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The other day Mitchel criticized me, Marc Cooper and Doug Henwood for our
attitudes on the current Pacifica battles. The news below provides further
evidence that by featuring AIDS denialist Gary Null so prominently in its
programming, something that Mitchel enthusiastically supports, WBAI is
dealing in death.

By the way, that's an attack on Mitchel's misguided politics, not him as a
person. I have never met him but fully assume that he means well.

MB

http://www.nytimes.com/2011/05/13/health/research/13hiv.html?_r=1&hp

May 12, 2011
Early H.I.V. Therapy Sharply Curbs Transmission By DONALD G. McNEIL
Jr.<http://topics.nytimes.com/top/reference/timestopics/people/m/donald_g_jr_mcneil/index.html?inline=nyt-per>

People infected with the virus that causes
AIDS<http://health.nytimes.com/health/guides/disease/aids/overview.html?inline=nyt-classifier>
are
far less likely to infect their sexual partners if they are put on treatment
immediately instead of waiting until their immune systems begin to
deteriorate, according to preliminary results from a large clinical trial
released Thursday.

Patients with H.I.V.<http://health.nytimes.com/health/guides/disease/aids/overview.html?inline=nyt-classifier>
 were 96 percent less likely to pass on the
infection<http://www.niaid.nih.gov/news/newsreleases/2011/Pages/HPTN052.aspx>
if
they were taking antiretroviral drugs — a finding that is so overwhelming
that it is likely to change the way American AIDS doctors treat patients and
what treatment policies are adopted by the World Health Organization and
other countries, said Dr. Anthony S.
Fauci<http://topics.nytimes.com/top/reference/timestopics/people/f/anthony_s_fauci/index.html?inline=nyt-per>,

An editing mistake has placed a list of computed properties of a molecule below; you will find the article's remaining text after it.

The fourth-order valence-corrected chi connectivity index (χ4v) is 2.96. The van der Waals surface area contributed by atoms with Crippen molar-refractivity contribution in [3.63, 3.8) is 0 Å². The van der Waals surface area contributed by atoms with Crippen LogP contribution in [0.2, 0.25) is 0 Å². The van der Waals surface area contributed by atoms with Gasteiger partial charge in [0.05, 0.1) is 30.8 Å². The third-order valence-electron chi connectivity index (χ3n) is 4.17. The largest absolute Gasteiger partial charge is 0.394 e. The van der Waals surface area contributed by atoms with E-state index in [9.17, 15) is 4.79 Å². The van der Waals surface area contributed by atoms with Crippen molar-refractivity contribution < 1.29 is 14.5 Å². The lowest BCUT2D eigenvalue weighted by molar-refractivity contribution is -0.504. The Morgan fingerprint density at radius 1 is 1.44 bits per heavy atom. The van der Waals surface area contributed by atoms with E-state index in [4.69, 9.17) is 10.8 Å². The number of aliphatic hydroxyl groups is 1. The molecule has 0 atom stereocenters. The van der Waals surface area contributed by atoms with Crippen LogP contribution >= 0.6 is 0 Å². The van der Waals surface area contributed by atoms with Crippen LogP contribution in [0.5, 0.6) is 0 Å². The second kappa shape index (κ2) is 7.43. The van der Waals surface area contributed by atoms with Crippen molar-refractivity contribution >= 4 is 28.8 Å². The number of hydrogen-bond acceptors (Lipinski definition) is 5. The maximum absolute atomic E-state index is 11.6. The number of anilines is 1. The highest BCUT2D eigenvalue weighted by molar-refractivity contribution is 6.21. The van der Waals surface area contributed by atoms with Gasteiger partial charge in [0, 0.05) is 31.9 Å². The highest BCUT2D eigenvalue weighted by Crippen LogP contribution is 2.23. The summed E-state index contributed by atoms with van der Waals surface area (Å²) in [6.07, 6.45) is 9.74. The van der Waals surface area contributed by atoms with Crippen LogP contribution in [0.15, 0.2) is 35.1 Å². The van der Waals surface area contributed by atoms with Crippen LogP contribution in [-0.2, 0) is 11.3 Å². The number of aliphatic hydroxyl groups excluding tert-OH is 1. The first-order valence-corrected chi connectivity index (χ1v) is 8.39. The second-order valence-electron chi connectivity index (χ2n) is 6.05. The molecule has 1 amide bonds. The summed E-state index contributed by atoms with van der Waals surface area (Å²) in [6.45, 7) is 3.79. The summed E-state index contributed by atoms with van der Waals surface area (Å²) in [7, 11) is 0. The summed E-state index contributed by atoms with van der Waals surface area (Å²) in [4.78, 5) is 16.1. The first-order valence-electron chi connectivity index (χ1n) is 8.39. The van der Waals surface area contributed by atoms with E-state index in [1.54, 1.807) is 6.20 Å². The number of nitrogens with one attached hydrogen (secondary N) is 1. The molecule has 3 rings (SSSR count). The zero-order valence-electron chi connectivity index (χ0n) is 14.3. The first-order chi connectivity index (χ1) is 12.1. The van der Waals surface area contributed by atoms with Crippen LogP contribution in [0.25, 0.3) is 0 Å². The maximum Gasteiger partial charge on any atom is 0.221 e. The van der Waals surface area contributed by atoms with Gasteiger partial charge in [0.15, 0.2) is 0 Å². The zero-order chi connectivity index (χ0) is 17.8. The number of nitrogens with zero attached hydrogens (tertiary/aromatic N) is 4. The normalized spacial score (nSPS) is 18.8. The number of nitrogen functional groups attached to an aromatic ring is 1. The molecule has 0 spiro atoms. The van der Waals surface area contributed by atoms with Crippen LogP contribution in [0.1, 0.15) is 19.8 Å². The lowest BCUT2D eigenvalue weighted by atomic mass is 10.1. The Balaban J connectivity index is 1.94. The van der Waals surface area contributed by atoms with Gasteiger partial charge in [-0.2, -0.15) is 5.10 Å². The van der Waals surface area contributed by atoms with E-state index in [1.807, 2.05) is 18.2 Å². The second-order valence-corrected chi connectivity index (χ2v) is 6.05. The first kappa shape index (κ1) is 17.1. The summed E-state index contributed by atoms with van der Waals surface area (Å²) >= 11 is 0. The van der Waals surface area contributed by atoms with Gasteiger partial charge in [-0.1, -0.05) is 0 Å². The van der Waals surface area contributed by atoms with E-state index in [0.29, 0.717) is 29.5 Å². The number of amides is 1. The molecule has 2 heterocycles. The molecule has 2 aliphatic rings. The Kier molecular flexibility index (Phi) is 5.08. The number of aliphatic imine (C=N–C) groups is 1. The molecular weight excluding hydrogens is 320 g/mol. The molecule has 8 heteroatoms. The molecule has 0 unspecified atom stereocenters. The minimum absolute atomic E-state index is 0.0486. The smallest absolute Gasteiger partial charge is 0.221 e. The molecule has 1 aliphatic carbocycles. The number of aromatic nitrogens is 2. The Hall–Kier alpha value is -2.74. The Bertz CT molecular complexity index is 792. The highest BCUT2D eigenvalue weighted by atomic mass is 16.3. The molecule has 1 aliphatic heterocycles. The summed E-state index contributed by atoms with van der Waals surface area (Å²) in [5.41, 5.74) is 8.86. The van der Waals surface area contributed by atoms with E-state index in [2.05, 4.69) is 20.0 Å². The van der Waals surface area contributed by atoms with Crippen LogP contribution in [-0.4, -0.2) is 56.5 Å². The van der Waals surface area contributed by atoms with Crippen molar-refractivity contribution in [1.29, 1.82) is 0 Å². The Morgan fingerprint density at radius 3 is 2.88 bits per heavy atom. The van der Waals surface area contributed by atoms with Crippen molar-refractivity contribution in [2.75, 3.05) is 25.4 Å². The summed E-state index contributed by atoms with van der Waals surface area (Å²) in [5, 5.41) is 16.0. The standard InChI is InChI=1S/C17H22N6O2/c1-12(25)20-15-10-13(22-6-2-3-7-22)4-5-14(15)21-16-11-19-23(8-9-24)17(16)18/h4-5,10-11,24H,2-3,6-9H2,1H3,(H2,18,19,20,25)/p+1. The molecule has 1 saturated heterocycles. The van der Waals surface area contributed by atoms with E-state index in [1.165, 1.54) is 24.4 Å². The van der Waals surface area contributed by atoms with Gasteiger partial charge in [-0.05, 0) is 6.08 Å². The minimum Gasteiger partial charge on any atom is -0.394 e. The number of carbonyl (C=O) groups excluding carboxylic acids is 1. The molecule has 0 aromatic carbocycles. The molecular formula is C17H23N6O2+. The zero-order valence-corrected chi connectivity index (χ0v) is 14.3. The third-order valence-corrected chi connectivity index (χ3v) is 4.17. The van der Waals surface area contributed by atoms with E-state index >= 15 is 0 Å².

head of the National Institute of Allergy and Infectious Diseases, which
paid for the trial.

The data was so convincing that the trial, scheduled to last until 2015, is
effectively being ended early.

There have been previous studies, notably among drug abusers in San
Francisco and Vancouver, British Columbia, that concluded that starting
patients on drugs immediately would stop them from infecting others.

Those studies led Unaids, the United Nations AIDS-fighting agency, to adopt
“test and treat” as its goal last year; the policy encourages doctors to
start people on treatment as soon as they test positive for H.I.V. However,
this is the first evidence from a randomized clinical trial, the gold
standard in medical research.

AIDS prevention specialists not connected to the trial were enthusiastic.

“These results are phenomenal,” said Thomas J. Coates, director of the
global health program at the University of California, Los Angeles, and the
founder of the Center for AIDS Prevention Studies in San Francisco. “It was
a tough study to do, and I’m thrilled it came out this way.”

Dr. Julio Montaner, an AIDS specialist at the University of British Columbia
whose work among Vancouver heroin addicts helped lead to the Unaids policy,
called the result of 96 percent protection “as good as it gets.”

“This is consistent with what we’ve been saying and doing in British
Columbia for close to a decade,” he said. “How much more evidence do we need
before we implement what we know works?”

The $73 million trial, known as HPTN 052, involved 1,763 couples in 13
cities on four continents. One member of each couple was infected with
H.I.V.; the other was not. In half the couples, chosen at random, the
infected partner was put on antiretroviral drugs as soon as he or she tested
positive for the virus.

In the other half, the infected person started treatment only when his or